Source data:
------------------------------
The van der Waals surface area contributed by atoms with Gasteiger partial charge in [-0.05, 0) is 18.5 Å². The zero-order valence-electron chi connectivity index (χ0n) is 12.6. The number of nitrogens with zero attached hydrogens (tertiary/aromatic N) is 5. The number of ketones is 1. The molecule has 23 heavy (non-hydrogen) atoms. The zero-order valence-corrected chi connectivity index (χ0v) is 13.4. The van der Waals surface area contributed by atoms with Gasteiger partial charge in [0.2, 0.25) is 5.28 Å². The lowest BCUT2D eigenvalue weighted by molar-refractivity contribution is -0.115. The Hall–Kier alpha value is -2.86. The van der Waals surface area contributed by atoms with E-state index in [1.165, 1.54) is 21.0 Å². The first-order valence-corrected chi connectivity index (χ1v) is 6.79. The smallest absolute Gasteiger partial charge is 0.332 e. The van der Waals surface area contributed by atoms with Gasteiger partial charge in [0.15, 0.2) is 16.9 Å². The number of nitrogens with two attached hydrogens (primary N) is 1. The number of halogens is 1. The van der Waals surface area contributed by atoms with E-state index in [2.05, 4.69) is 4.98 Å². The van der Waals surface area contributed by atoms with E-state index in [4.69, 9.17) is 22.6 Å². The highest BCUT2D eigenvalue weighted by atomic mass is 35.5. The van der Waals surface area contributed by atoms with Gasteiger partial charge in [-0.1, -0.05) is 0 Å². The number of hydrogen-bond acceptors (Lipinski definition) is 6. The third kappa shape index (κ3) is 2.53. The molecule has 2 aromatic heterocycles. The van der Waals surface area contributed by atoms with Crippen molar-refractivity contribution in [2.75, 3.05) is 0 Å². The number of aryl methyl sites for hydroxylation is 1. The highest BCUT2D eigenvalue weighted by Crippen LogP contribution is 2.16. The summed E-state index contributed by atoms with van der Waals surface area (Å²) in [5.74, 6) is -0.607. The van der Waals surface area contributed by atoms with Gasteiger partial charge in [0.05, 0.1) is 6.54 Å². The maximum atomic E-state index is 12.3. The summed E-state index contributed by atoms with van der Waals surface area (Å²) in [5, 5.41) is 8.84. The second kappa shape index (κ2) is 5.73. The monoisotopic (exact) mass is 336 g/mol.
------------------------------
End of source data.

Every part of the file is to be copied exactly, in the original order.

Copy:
The van der Waals surface area contributed by atoms with Gasteiger partial charge in [-0.05, 0) is 18.5 Å². The zero-order valence-electron chi connectivity index (χ0n) is 12.6. The number of nitrogens with zero attached hydrogens (tertiary/aromatic N) is 5. The number of ketones is 1. The molecule has 23 heavy (non-hydrogen) atoms. The zero-order valence-corrected chi connectivity index (χ0v) is 13.4. The van der Waals surface area contributed by atoms with Gasteiger partial charge in [0.2, 0.25) is 5.28 Å². The lowest BCUT2D eigenvalue weighted by molar-refractivity contribution is -0.115. The Hall–Kier alpha value is -2.86. The van der Waals surface area contributed by atoms with E-state index in [1.165, 1.54) is 21.0 Å². The first-order valence-corrected chi connectivity index (χ1v) is 6.79. The smallest absolute Gasteiger partial charge is 0.332 e. The van der Waals surface area contributed by atoms with Gasteiger partial charge in [0.15, 0.2) is 16.9 Å². The number of nitrogens with two attached hydrogens (primary N) is 1. The number of halogens is 1. The van der Waals surface area contributed by atoms with E-state index in [2.05, 4.69) is 4.98 Å². The van der Waals surface area contributed by atoms with E-state index in [4.69, 9.17) is 22.6 Å². The highest BCUT2D eigenvalue weighted by atomic mass is 35.5. The van der Waals surface area contributed by atoms with Gasteiger partial charge in [-0.1, -0.05) is 0 Å². The number of hydrogen-bond acceptors (Lipinski definition) is 6. The third kappa shape index (κ3) is 2.53. The molecule has 2 aromatic heterocycles. The van der Waals surface area contributed by atoms with Crippen molar-refractivity contribution in [2.75, 3.05) is 0 Å². The number of aryl methyl sites for hydroxylation is 1. The highest BCUT2D eigenvalue weighted by Crippen LogP contribution is 2.16. The summed E-state index contributed by atoms with van der Waals surface area (Å²) in [5.74, 6) is -0.607. The van der Waals surface area contributed by atoms with Gasteiger partial charge in [0.05, 0.1) is 6.54 Å². The maximum atomic E-state index is 12.3. The summed E-state index contributed by atoms with van der Waals surface area (Å²) in [5, 5.41) is 8.84. The second kappa shape index (κ2) is 5.73. The monoisotopic (exact) mass is 336 g/mol.